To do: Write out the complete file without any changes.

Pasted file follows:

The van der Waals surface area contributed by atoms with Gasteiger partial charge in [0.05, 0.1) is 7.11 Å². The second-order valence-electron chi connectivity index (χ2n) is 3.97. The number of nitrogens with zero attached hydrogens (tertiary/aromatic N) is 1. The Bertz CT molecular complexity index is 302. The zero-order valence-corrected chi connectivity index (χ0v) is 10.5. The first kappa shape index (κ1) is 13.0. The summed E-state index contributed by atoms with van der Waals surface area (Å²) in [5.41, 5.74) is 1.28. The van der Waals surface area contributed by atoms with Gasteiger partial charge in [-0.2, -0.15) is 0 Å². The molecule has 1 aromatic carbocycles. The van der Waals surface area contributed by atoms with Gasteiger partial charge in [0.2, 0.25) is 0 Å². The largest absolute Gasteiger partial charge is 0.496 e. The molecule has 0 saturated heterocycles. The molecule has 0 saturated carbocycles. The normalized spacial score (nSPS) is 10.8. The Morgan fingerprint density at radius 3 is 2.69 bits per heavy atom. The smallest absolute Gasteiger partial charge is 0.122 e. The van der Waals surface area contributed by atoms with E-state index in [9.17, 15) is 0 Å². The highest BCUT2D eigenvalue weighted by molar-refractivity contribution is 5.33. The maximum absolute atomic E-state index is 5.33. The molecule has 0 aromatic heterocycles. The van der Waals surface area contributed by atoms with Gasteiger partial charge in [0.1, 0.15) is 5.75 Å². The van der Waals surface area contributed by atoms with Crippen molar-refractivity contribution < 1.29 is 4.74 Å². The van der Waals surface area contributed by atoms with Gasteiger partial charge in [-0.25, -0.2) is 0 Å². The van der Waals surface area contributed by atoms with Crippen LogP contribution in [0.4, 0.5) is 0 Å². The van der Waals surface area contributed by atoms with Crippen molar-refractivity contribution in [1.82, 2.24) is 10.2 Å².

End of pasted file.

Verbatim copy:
The van der Waals surface area contributed by atoms with Gasteiger partial charge in [0.05, 0.1) is 7.11 Å². The second-order valence-electron chi connectivity index (χ2n) is 3.97. The number of nitrogens with zero attached hydrogens (tertiary/aromatic N) is 1. The Bertz CT molecular complexity index is 302. The zero-order valence-corrected chi connectivity index (χ0v) is 10.5. The first kappa shape index (κ1) is 13.0. The summed E-state index contributed by atoms with van der Waals surface area (Å²) in [5.41, 5.74) is 1.28. The van der Waals surface area contributed by atoms with Gasteiger partial charge in [-0.2, -0.15) is 0 Å². The molecule has 1 aromatic carbocycles. The van der Waals surface area contributed by atoms with Gasteiger partial charge in [0.2, 0.25) is 0 Å². The largest absolute Gasteiger partial charge is 0.496 e. The molecule has 0 saturated heterocycles. The molecule has 0 saturated carbocycles. The normalized spacial score (nSPS) is 10.8. The Morgan fingerprint density at radius 3 is 2.69 bits per heavy atom. The smallest absolute Gasteiger partial charge is 0.122 e. The van der Waals surface area contributed by atoms with E-state index in [9.17, 15) is 0 Å². The highest BCUT2D eigenvalue weighted by molar-refractivity contribution is 5.33. The maximum absolute atomic E-state index is 5.33. The molecule has 0 aromatic heterocycles. The van der Waals surface area contributed by atoms with Gasteiger partial charge in [0.1, 0.15) is 5.75 Å². The van der Waals surface area contributed by atoms with Crippen molar-refractivity contribution < 1.29 is 4.74 Å². The van der Waals surface area contributed by atoms with Gasteiger partial charge in [-0.25, -0.2) is 0 Å². The van der Waals surface area contributed by atoms with Crippen LogP contribution in [0.4, 0.5) is 0 Å². The van der Waals surface area contributed by atoms with Crippen molar-refractivity contribution in [1.82, 2.24) is 10.2 Å².